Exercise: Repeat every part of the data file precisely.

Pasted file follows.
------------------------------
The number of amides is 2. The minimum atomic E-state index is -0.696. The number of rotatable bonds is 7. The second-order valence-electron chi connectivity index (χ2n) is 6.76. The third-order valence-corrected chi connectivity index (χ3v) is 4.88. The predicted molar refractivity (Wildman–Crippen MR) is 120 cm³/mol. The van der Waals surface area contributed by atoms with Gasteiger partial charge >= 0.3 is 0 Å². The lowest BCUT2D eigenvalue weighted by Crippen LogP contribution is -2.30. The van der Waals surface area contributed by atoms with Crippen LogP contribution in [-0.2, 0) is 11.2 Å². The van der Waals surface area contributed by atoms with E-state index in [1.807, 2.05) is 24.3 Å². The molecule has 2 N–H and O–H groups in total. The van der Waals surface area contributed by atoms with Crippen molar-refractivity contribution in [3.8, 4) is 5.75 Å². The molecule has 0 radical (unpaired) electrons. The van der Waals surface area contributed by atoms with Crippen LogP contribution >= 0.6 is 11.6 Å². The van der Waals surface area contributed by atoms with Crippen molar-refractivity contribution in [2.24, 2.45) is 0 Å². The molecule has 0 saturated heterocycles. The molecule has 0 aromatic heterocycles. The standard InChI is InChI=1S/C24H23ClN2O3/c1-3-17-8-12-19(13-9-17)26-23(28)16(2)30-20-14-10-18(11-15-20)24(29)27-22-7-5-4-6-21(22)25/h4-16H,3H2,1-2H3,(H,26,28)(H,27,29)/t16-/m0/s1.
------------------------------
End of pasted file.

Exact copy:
The number of amides is 2. The minimum atomic E-state index is -0.696. The number of rotatable bonds is 7. The second-order valence-electron chi connectivity index (χ2n) is 6.76. The third-order valence-corrected chi connectivity index (χ3v) is 4.88. The predicted molar refractivity (Wildman–Crippen MR) is 120 cm³/mol. The van der Waals surface area contributed by atoms with Gasteiger partial charge >= 0.3 is 0 Å². The lowest BCUT2D eigenvalue weighted by Crippen LogP contribution is -2.30. The van der Waals surface area contributed by atoms with Crippen LogP contribution in [-0.2, 0) is 11.2 Å². The van der Waals surface area contributed by atoms with E-state index in [1.807, 2.05) is 24.3 Å². The molecule has 2 N–H and O–H groups in total. The van der Waals surface area contributed by atoms with Crippen molar-refractivity contribution in [3.8, 4) is 5.75 Å². The molecule has 0 radical (unpaired) electrons. The van der Waals surface area contributed by atoms with Crippen LogP contribution >= 0.6 is 11.6 Å². The van der Waals surface area contributed by atoms with Crippen molar-refractivity contribution in [2.24, 2.45) is 0 Å². The molecule has 0 saturated heterocycles. The molecule has 0 aromatic heterocycles. The standard InChI is InChI=1S/C24H23ClN2O3/c1-3-17-8-12-19(13-9-17)26-23(28)16(2)30-20-14-10-18(11-15-20)24(29)27-22-7-5-4-6-21(22)25/h4-16H,3H2,1-2H3,(H,26,28)(H,27,29)/t16-/m0/s1.